Rail passengers and motorists have endured further travel misery with train services disrupted and many roads closed by flooding.
To add to commuters' difficulties, there were signal failures on some national rail services as well as late-running engineering work which also affected the Tube.
West Country train services were, once again, among the worst hit. In Devon, a landslip at Honiton and flooding at Axminster meant that buses had to replace trains between Exeter St David's and Yeovil Junction, and flooding led to no trains being able to run between Tiverton Parkway and Exeter St David's.
Buses also had to replace trains on a number of routes including Exeter St David's and Barnstaple and between Liskeard and Looe in Cornwall. A tree on the line meant that a bus replacement service also had to run between Truro and Falmouth Docks in Cornwall.
In the West Midlands, towns with flooded roads included Castle Bromwich, Midford-on-Avon, Knowle, Kenilworth, Polesworth and Nuneaton. A fire at Langley Green meant no trains were able to run between Birmingham Snow Hill and Stourbridge Junction, with disruption likely to last until around 5pm.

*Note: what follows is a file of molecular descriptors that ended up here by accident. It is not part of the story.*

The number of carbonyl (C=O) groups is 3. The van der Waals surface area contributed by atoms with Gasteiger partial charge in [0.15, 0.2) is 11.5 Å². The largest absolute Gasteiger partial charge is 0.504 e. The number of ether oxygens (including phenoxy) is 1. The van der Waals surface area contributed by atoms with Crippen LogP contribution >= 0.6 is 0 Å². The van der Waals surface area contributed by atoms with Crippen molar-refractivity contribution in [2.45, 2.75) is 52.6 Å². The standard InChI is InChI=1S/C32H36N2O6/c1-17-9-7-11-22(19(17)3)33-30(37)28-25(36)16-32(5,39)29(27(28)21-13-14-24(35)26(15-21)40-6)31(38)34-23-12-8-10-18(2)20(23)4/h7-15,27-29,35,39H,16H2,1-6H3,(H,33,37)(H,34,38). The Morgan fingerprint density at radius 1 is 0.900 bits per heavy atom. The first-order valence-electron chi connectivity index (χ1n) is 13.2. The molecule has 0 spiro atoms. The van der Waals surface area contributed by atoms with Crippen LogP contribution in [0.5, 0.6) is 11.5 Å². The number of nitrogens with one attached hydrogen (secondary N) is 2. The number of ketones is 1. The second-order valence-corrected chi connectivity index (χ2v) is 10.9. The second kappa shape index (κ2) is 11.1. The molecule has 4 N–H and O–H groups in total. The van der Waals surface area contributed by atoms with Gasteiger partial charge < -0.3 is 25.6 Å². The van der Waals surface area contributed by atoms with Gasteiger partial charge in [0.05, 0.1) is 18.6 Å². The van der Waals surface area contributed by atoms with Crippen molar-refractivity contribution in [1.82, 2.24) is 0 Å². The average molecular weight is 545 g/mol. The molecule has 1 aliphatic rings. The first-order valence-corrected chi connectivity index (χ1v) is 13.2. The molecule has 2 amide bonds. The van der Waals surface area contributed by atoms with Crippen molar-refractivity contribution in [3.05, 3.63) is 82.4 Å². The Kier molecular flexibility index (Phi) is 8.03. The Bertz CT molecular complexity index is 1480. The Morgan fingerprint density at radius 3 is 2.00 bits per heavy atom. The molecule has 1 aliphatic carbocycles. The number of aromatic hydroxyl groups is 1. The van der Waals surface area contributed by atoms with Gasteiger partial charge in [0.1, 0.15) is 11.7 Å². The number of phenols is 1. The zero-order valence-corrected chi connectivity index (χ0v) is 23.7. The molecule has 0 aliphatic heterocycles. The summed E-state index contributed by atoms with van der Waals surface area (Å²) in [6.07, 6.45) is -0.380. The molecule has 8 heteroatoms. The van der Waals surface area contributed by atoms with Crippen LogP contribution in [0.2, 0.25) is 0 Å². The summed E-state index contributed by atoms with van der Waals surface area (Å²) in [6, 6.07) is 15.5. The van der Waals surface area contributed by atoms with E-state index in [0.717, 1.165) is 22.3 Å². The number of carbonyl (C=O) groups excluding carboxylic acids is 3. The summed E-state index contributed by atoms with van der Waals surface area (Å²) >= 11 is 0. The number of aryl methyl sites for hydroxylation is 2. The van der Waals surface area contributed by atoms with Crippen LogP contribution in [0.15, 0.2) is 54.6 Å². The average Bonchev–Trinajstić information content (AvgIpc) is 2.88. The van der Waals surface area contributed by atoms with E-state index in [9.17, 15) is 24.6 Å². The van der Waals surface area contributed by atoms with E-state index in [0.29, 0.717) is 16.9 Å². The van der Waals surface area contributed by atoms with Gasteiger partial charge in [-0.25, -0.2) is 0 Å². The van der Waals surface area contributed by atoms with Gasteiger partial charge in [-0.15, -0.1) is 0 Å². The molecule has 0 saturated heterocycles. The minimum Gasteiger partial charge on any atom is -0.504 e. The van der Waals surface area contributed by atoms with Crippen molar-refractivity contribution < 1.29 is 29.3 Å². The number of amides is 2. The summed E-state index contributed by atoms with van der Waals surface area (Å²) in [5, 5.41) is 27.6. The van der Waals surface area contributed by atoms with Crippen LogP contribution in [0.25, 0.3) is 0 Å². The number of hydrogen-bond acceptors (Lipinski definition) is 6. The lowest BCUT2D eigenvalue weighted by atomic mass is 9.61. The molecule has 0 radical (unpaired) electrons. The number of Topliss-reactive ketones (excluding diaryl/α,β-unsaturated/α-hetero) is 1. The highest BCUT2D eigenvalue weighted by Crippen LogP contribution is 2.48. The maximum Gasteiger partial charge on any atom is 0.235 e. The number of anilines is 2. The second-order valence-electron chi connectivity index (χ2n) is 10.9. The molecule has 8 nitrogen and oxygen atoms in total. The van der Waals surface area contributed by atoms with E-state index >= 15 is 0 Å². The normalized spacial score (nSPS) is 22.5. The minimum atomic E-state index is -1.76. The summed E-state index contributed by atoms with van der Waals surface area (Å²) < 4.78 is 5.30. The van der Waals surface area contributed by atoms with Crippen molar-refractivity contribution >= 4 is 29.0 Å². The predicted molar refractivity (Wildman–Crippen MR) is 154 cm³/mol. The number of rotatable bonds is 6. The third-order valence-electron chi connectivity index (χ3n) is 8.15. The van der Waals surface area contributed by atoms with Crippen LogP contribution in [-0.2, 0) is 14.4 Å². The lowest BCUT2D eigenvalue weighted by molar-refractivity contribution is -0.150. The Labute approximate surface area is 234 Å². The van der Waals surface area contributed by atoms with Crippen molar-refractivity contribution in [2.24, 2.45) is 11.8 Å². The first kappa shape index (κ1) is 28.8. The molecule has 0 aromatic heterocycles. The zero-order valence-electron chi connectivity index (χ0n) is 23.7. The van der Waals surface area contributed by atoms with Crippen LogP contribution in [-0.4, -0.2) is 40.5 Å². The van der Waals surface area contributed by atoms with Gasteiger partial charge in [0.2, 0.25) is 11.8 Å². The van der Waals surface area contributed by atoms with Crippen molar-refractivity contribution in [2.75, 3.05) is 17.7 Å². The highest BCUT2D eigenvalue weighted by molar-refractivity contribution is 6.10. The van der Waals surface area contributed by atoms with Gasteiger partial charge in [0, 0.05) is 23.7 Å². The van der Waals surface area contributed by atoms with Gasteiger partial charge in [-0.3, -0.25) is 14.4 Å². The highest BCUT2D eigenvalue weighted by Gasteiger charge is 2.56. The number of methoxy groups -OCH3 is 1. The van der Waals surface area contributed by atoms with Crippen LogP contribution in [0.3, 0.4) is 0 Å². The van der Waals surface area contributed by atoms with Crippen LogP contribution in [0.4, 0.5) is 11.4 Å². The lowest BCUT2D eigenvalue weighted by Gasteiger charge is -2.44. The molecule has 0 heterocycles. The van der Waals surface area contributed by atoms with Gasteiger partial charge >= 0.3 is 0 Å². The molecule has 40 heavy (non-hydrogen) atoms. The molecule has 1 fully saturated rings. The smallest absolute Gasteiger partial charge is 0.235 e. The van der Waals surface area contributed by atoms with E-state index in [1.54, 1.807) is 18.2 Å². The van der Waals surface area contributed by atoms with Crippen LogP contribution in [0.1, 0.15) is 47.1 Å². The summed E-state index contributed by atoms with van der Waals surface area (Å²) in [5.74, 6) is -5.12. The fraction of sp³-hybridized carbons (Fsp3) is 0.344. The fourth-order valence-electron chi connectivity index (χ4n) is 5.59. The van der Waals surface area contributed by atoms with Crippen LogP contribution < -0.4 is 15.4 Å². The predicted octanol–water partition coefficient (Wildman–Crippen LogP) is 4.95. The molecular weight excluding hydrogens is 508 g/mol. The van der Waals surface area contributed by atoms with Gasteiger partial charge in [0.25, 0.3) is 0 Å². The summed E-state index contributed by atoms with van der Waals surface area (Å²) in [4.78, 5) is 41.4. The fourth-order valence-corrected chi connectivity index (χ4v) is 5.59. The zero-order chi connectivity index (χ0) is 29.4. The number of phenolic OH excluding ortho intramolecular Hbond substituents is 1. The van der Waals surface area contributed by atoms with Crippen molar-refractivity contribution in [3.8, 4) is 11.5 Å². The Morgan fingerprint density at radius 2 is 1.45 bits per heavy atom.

In Berkshire, there was flooding on routes in Hare Hatch, Winnersh and Lambourn, while Andover in Hampshire and Bathford Hill and Melksham in Wiltshire were also hit. Somerset roads flooded included some in Cleeve, Othery and West Wick and there was also flooding at Mylor Bridge in Cornwall.
By 1pm on Monday, the AA had attended more than 7,000 breakdowns, including 161 cars either driven through, or stuck in, flood water. The biggest concentration of breakdowns was in north east England, while nationally the call-outs were averaging 1,100 an hour.
The AA said it expected to have attended up to 15,000 breakdowns by the end of the day, compared with around 10,500 on a normal Monday.
AA special operations head Darren Burness said: "Unfortunately a minority of drivers continue to have a misplaced confidence in the capability of both their vehicle and their own driving ability.
"Drivers of four-wheel-drive vehicles are not immune from the risks either. So if you enter water that's too deep or too fast, you still risk swamping it and destroying the engine or being swept away."